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1

Drawbacks to the Markowitz Optimization Model (3)

(BKM - 8)

1. model requires a large number of estimates for the input list

2. requires accurate correlations for covariance calculations - poor estimates could lead to nonsensical results

3. Does not provide guidance for forecasting security risk premiums to construct the efficient frontier of risky assets

2

Total number of estimates needed for the Markowitz Optimization Model input list

(BKM - 8)

n estimates of expected return
+ n estimates of variances
+ (n^2 - n) / 2 estimates of covariances

n = # of securities in the portfolio

3

Single-factor model return (r(i))

(BKM - 8)

r(i) = E[r(i)] + beta(i) * M + e(i)

beta(i) = firm-sensitivity to market index

M = uncertainty about the economy (systematic uncertainty)

e(i) = firm-specific (non-systematic) uncertainty

4

Relationship between market uncertainty (M) and firm-specific uncertainty (e(i)) in a single-factor model

(BKM - 8)

M and e(i) are assumed to be uncorrelated and E[M] = E[e(i)] = 0

5

Variance of the single-factor model and single-index model (sigma^2(i))

(BKM - 8)

sigma^2(i) = beta(i)^2 * sigma^2(M) + sigma^2(e(i))

where beta(i)^2 * sigma^2(M) = systematic risk and
sigma^2(e(i)) = firm-specific risk

firm-specific risk goes to 0 with diversification

6

Cov(r(i), r(j)) in a single-factor model and single index model

(BKM - 8)

Cov(r(i), r(j)) = beta(i) * beta(j) * sigma^2(M)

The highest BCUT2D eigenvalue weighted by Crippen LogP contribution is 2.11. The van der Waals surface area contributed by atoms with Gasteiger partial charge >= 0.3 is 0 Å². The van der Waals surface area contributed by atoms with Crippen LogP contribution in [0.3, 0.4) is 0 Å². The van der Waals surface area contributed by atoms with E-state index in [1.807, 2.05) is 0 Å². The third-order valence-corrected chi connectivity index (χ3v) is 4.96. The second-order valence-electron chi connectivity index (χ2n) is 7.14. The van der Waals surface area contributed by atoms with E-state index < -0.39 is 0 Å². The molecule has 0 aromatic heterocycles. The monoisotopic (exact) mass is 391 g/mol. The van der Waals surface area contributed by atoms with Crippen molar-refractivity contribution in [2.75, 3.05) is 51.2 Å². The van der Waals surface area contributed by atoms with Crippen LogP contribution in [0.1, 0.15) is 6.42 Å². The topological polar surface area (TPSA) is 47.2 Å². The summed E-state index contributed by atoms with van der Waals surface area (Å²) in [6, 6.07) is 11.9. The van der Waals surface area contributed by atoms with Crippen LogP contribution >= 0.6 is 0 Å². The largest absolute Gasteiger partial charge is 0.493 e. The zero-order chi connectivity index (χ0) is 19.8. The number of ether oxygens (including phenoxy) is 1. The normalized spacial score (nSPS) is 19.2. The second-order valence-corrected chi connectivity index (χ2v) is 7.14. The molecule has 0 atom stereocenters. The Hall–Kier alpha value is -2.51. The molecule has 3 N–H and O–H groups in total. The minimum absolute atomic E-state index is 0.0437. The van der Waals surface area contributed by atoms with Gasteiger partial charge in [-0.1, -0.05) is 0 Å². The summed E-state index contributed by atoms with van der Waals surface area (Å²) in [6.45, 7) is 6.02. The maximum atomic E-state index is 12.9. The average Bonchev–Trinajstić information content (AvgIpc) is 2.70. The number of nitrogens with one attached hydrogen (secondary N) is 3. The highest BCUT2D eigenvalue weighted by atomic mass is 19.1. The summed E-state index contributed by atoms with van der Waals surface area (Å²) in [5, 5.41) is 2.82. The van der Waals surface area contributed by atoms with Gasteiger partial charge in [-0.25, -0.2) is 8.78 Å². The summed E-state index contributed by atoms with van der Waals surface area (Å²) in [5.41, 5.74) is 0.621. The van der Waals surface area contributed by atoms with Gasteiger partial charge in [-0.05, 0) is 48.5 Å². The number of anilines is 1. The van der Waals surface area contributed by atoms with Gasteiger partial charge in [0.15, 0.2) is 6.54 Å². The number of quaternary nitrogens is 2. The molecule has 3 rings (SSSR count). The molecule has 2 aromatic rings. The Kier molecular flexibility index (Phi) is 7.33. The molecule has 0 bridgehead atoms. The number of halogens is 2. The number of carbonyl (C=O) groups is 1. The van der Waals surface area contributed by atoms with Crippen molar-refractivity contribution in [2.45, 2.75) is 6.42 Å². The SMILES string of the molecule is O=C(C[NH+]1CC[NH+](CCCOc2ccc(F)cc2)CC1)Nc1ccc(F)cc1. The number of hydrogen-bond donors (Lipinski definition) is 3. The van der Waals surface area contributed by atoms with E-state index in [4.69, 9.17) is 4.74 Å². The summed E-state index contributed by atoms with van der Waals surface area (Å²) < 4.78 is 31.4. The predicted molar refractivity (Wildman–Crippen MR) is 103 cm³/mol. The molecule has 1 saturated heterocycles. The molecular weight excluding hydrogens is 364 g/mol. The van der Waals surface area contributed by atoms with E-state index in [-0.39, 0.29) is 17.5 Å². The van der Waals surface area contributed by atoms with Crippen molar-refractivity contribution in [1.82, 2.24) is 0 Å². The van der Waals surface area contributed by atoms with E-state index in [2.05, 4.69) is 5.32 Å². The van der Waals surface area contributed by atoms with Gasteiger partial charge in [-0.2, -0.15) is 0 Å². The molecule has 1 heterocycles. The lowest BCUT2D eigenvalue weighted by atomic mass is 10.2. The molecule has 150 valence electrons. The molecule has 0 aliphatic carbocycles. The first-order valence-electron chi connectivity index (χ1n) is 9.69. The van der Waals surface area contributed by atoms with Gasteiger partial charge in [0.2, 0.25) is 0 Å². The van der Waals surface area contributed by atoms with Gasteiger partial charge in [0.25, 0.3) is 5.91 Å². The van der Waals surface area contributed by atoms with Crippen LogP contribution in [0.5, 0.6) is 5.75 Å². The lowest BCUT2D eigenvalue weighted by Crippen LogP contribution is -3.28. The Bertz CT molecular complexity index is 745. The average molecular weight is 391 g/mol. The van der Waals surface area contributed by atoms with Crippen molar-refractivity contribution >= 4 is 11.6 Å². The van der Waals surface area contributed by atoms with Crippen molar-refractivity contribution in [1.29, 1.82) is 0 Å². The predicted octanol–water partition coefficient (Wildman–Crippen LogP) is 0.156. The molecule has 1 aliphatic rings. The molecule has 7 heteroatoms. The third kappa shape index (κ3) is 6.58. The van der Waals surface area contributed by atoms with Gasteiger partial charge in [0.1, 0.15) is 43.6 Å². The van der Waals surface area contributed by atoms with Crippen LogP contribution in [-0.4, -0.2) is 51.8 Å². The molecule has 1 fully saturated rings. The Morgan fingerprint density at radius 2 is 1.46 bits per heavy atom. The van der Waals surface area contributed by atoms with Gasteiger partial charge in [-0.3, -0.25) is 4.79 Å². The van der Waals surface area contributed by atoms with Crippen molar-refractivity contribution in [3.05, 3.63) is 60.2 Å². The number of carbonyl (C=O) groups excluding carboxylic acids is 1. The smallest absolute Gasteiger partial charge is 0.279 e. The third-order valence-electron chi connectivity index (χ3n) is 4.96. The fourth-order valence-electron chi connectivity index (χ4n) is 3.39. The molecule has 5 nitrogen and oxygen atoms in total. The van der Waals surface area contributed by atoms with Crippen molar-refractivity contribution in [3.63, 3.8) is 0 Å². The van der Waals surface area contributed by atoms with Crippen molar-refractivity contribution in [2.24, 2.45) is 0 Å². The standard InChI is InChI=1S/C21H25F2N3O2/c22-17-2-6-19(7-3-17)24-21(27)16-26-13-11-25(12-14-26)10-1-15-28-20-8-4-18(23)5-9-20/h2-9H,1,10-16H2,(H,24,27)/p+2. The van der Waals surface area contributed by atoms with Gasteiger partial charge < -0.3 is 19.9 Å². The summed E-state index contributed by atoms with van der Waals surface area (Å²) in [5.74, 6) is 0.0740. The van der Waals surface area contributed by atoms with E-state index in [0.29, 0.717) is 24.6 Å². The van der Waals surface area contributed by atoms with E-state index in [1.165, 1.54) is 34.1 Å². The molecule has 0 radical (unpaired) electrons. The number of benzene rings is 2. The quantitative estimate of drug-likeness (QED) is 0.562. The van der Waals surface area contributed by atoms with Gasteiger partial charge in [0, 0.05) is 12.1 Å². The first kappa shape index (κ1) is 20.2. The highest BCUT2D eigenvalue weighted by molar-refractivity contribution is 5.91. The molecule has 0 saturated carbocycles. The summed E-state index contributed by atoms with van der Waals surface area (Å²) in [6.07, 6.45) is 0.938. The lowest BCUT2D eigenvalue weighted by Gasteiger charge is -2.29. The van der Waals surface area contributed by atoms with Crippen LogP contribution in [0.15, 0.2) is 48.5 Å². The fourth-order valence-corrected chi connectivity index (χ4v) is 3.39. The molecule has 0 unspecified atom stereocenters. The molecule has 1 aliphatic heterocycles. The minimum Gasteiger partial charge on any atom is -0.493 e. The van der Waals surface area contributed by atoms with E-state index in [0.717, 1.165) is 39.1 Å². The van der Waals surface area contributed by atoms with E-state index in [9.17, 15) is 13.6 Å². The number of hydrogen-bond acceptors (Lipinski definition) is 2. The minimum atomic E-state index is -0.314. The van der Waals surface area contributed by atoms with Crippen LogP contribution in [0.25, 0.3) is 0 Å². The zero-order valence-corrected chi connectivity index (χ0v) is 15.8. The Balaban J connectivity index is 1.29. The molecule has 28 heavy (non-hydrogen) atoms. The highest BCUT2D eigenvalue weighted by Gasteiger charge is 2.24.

7

Difference between the single-factor model and the single-index model

(BKM - 8)

the single-index model uses the rate of return on a broad market index as a proxy for the systematic factor (M)

8

Single-index model (R-i(t))

(BKM - 8)

R-i(t) = alpha-i + beta-i * R-M(t) + e-i(t)

R-i(t) = firm's excess returns
t = month of return

9

Independence assumption of the single-index model

(BKM - 8)

assumes securities are independent

10

Security characteristic line (SCL)

(BKM - 8)

regression line that plots excess monthly returns for the security on the y-axis and excess monthly returns for the market index on the x-axis

the line has slope = beta-i and intercept = alpha-i

11

Interpretation of alpha

(BKM - 8)

security's expected excess return when the market return = 0 (e.g. non-market risk premium)

alpha > 0 means the security is underpriced

positive alpha values are more attractive

negative alpha values should be shorted (if allowed)

12

Interpretation of beta

(BKM - 8)

amount security return changes for every 1% increase in return on the index (e.g. sensitivity to the market index)

13

Interpretation of the firm-specific surprise (e(i))

(BKM - 8)

firm-specific unexpected variation in security return (aka residual)

14

Beta values

(BKM - 8)

beta > 1 = cyclical/aggressive stocks (high sensitivity to macroeconomy)
beta < 1 = defensive stocks (low sensitivity to macroeconomy)

avg beta of all stocks = beta of market index = 1

15

Expected excess return for the single-index model (E[R(i)])

(BKM - 8)

E[R(i)] = alpha(i) + beta(i) * E[R(M)]

16

Number of estimates needed for the single-index model input list

(BKM - 8)

n estimates of alpha values
+ n estimates of beta values
+ n estimates of firm-specific variances (sigma^2(e(i)))
+ 1 estimate of market risk premium (E[R(M)])
+ 1 estimate of the variance for the common macroeconomic factor (sigma^2(M))

= 3n + 2 total estimates

17

Interpretation of R^2 in regression output and formula